Apple, along with Lance Acord – director of the award winning 2013 Apple ad, ‘Misunderstood’, have produced this Christmas themed advert, using ‘Frankie’ (loosely based on Frankenstein) as the lead role.

To begin with, you wonder why a Halloween advert is airing at this time of year. However, if you keep watching, the story grabs you and that’s why this advert is so good. When you’re viewing it for the first time you are genuinely gripped as to what this ‘monster’ is going to do next. The outcome is light hearted and does a great job at presenting us with a powerful message. Even if the group singing is a little predictable, the intended moral of the story stands strong; ‘Open your heart to everyone this Christmas’.

4th John Lewis – #BusterTheBoxer


John Lewis and Adam&eveDDB have continued their relationship this year, producing the 2016 version of the yearly-anticipated John Lewis Christmas advert.

Buster the Boxer is the star of this year’s festive effort, a family dog who hopes to play with a newly purchased Christmas present – a trampoline. John Lewis are always effective at creating that emotional connection between the audience and their ‘Christmas ad star’. It’s the same again this year as viewers eagerly anticipate the conclusion of the advert, where they can’t help but smile once Buster finally manages to bounce on the trampoline.

Whilst the animation, story and message are done well, some viewers don’t think that it lives up to the John Lewis Christmas ad standards. Unfortunately, John Lewis have set the bar very high for themselves with some of their previous festive entries.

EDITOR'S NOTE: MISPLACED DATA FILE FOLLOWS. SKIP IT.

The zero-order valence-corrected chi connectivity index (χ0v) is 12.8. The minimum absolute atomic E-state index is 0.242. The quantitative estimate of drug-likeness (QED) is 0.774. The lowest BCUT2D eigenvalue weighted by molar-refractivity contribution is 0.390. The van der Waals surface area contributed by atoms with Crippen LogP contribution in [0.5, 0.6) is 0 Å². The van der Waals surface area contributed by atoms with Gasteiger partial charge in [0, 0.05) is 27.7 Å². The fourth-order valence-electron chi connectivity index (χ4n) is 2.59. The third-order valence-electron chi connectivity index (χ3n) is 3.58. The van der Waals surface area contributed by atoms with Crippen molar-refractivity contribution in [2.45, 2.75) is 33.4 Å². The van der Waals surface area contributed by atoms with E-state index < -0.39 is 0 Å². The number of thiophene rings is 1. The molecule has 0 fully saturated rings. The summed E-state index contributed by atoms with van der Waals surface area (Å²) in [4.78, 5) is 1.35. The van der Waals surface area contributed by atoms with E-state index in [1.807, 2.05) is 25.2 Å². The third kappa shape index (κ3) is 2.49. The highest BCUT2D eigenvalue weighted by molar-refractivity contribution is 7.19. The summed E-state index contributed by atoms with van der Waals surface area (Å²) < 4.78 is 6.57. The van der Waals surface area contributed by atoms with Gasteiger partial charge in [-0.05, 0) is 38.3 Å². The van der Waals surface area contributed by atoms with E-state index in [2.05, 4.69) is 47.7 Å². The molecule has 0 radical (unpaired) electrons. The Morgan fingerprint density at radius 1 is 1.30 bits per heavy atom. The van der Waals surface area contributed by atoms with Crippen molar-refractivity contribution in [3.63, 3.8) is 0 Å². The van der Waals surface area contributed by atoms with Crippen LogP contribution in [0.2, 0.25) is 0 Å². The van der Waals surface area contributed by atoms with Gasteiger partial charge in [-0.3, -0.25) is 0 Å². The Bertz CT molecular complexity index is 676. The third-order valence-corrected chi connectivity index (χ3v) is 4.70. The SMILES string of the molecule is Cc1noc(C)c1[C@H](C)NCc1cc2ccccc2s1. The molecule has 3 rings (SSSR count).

Nevertheless, this one still ranks highly in comparison to competitors’ efforts, even if reviews seem to be hit and miss for this year.

3rd Waitrose – #HomeForChristmas


Waitrose, teamed with Adam&eveDDB, have focused on a small robin’s journey for their Christmas entry. The advert predominantly features the robin partaking in a perilous journey to reach a young girl to share a Waitrose minced pie.

The advert is in-fact based on the real-life migration of a ‘Scandinavian Robin’. The team behind this advert operated with specialists in robin behaviour and anatomy in order to create an accurate computer generated representation of the bird and it’s journey.

The result; an impressive animation which does an effective job in provoking an emotive Christmas themed story.